February 8, 2009 / 5:13 PM / 11 years ago

Art under threat from climate change: U.N. experts

OSLO (Reuters) - Art treasures in tropical nations are under threat from climate change which is likely to speed decay, U.N. experts said Sunday.

“The art world is made of materials that bugs like,” said Jose-Luis Ramirez, head of the U.N. University’s program for biotechnology for Latin America and the Caribbean.

“Climate change is a threat because it is going to increase the amount of fungus and bugs in many regions,” he told Reuters of a meeting of experts in Caracas from February 9-12 on new ways to protect art collections.

Much of the world’s cultural heritage is made of canvas, wood, paper or leather which “in prolonged warmth and dampness, attract mold, micro-organisms and insects, causing decay and disintegration,” a U.N. University statement said.

Many museums, especially in tropical nations, lack even air conditioning to protect collections of paintings, sculptures and other art from likely shifts in humidity and temperature, Ramirez said.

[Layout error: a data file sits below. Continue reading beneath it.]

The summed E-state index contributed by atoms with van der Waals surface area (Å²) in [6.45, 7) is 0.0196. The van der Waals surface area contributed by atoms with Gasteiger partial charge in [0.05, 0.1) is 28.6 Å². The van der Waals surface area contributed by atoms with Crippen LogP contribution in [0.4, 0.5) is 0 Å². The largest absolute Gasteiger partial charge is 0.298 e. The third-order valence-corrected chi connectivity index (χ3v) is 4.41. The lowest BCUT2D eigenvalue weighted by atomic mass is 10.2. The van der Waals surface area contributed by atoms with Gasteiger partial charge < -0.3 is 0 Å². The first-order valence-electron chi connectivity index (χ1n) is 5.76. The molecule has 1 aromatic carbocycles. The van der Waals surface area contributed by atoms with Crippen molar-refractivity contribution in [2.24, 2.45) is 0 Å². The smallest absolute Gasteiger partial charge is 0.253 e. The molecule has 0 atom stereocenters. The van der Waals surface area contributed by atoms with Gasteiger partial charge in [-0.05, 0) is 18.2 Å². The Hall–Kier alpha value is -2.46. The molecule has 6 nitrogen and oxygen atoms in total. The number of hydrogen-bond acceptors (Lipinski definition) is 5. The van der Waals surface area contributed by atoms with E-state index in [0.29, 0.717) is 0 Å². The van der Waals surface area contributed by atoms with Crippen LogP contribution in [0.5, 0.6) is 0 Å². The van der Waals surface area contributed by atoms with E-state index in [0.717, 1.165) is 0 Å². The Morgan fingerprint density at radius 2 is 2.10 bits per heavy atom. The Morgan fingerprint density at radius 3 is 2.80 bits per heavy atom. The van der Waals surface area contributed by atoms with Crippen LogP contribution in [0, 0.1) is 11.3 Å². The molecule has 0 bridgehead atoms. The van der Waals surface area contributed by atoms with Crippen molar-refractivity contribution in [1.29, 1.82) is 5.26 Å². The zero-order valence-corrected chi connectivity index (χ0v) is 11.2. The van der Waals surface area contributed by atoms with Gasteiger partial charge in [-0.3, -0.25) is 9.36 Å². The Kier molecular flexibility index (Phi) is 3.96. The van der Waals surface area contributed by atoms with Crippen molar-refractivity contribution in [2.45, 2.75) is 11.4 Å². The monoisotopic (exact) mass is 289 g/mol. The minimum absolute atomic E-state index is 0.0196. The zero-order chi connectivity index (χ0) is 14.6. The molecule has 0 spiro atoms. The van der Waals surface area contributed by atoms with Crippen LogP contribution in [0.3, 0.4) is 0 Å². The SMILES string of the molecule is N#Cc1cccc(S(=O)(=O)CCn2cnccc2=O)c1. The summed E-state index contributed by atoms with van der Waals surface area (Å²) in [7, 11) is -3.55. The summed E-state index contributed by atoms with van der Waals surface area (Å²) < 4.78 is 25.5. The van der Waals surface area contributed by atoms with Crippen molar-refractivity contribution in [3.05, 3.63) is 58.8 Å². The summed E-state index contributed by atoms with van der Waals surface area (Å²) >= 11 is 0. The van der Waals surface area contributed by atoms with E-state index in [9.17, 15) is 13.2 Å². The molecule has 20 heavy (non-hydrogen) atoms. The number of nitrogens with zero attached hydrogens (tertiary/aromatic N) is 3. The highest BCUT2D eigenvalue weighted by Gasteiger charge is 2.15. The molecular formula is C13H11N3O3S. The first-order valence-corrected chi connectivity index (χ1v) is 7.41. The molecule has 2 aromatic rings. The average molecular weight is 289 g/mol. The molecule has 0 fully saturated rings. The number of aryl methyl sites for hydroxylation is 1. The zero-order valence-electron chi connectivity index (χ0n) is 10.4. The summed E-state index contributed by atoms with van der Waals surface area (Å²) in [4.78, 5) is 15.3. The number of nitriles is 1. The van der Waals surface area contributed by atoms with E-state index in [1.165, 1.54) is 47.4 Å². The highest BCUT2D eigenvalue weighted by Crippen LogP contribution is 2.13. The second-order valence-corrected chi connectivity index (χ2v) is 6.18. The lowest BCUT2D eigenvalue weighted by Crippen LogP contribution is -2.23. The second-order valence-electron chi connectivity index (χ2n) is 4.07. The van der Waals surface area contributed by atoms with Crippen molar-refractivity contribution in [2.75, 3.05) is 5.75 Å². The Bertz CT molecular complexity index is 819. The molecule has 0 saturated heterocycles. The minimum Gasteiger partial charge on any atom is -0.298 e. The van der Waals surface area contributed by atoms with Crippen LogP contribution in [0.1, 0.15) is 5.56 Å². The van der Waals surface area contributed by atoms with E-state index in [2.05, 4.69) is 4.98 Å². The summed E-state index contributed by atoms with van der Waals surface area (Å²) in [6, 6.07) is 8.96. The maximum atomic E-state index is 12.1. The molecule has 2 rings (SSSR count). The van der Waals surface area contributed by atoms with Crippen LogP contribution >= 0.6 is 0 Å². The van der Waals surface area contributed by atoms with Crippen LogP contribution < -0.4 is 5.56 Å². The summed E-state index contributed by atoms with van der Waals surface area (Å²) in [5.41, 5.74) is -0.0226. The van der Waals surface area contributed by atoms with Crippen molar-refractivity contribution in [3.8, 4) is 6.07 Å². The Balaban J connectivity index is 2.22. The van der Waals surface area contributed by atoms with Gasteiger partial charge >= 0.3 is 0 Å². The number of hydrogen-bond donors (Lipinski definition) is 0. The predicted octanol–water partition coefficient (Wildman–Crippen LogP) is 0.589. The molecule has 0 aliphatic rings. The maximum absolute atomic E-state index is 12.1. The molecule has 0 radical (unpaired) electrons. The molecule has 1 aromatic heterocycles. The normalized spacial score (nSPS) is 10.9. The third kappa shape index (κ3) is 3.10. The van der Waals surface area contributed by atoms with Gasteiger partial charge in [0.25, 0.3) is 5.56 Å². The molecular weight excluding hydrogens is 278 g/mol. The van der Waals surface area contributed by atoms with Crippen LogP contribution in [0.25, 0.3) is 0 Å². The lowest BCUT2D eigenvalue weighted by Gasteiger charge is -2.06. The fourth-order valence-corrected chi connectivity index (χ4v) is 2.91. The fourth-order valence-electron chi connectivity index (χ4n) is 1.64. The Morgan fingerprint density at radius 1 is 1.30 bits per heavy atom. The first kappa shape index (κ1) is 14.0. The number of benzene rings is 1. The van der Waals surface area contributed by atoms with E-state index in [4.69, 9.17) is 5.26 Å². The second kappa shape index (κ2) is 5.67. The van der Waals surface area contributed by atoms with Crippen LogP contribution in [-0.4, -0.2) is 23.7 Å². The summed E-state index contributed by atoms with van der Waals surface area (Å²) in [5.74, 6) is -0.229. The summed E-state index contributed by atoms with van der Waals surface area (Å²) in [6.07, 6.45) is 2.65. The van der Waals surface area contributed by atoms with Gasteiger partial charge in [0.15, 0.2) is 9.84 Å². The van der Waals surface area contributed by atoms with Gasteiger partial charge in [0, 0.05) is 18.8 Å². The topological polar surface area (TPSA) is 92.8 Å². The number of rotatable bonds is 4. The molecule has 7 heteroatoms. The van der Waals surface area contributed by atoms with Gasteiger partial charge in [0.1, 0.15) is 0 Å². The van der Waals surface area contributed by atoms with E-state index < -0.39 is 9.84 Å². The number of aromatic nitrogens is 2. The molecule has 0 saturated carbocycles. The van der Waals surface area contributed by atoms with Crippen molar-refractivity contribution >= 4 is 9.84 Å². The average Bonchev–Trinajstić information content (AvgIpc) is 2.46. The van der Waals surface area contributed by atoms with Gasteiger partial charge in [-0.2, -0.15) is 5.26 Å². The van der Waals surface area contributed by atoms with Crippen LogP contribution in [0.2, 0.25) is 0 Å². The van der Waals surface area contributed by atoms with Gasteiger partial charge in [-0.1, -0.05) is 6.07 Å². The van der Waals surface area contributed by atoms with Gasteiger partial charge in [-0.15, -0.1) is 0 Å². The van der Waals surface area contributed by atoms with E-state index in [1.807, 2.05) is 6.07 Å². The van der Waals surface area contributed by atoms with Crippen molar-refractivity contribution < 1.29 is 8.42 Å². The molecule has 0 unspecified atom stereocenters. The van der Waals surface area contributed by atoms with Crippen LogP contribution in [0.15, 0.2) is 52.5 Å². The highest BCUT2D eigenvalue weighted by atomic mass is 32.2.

The U.N. Climate Panel says man-made climate change, stoked by burning of fossil fuels, will cause more heatwaves, shifts in monsoon rains, droughts and floods.

A lack of cash for government spending on culture amid the global financial crisis was also a worry, according to Alvaro Gonzalez, head of Venezuela’s Cultural Heritage Conservation Trust, which will host the meeting.

“With the world financial crisis and the advent of climate change effects, there is a state of emergency at the museums of several tropical countries,” he said in a statement.

Konrad Osterwalder, U.N. Under Secretary-General and rector of the U.N. University, urged more action.

“Despite the current economic downturn, we all have a great responsibility to ensure historic objects are managed and used in a sound and sustainable way and to safeguard them from the potential effects of a warming planet,” he said.

The experts would discuss new ways to protect art works, including harnessing micro-organisms, for instance to remove fungus. “Biological methods are less aggressive than physical or chemical means,” Ramirez said.

In Italy, curators have used micro-organisms instead of chemicals to clean masonry in Milan and to remove unwanted glues from frescoes in Pisa, the statement said.

Cuba’s national archives have tested natural plant-derived products to clean documents, in a shift from chemicals.

Editing by Matthew Jones

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